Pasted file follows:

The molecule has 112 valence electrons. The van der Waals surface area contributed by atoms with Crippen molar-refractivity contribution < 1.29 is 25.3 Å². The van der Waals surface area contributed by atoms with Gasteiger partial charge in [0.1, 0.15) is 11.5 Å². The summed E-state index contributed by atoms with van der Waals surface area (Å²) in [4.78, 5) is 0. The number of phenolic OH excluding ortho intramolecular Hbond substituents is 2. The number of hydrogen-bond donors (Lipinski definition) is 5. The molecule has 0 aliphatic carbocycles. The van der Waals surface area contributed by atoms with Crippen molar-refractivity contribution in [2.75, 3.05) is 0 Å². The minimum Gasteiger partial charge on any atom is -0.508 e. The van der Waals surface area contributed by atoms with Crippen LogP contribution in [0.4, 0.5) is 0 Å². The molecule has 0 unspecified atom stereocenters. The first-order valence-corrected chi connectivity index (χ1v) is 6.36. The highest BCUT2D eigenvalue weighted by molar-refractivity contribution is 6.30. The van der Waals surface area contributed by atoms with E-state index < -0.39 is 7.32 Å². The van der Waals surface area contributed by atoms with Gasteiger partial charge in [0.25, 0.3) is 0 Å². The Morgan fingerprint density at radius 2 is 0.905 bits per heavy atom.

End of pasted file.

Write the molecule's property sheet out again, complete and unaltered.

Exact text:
The molecule has 112 valence electrons. The van der Waals surface area contributed by atoms with Crippen molar-refractivity contribution < 1.29 is 25.3 Å². The van der Waals surface area contributed by atoms with Gasteiger partial charge in [0.1, 0.15) is 11.5 Å². The summed E-state index contributed by atoms with van der Waals surface area (Å²) in [4.78, 5) is 0. The number of phenolic OH excluding ortho intramolecular Hbond substituents is 2. The number of hydrogen-bond donors (Lipinski definition) is 5. The molecule has 0 aliphatic carbocycles. The van der Waals surface area contributed by atoms with Crippen molar-refractivity contribution in [2.75, 3.05) is 0 Å². The minimum Gasteiger partial charge on any atom is -0.508 e. The van der Waals surface area contributed by atoms with Crippen LogP contribution in [0.4, 0.5) is 0 Å². The molecule has 0 unspecified atom stereocenters. The first-order valence-corrected chi connectivity index (χ1v) is 6.36. The highest BCUT2D eigenvalue weighted by molar-refractivity contribution is 6.30. The van der Waals surface area contributed by atoms with E-state index < -0.39 is 7.32 Å². The van der Waals surface area contributed by atoms with Gasteiger partial charge in [0.25, 0.3) is 0 Å². The Morgan fingerprint density at radius 2 is 0.905 bits per heavy atom.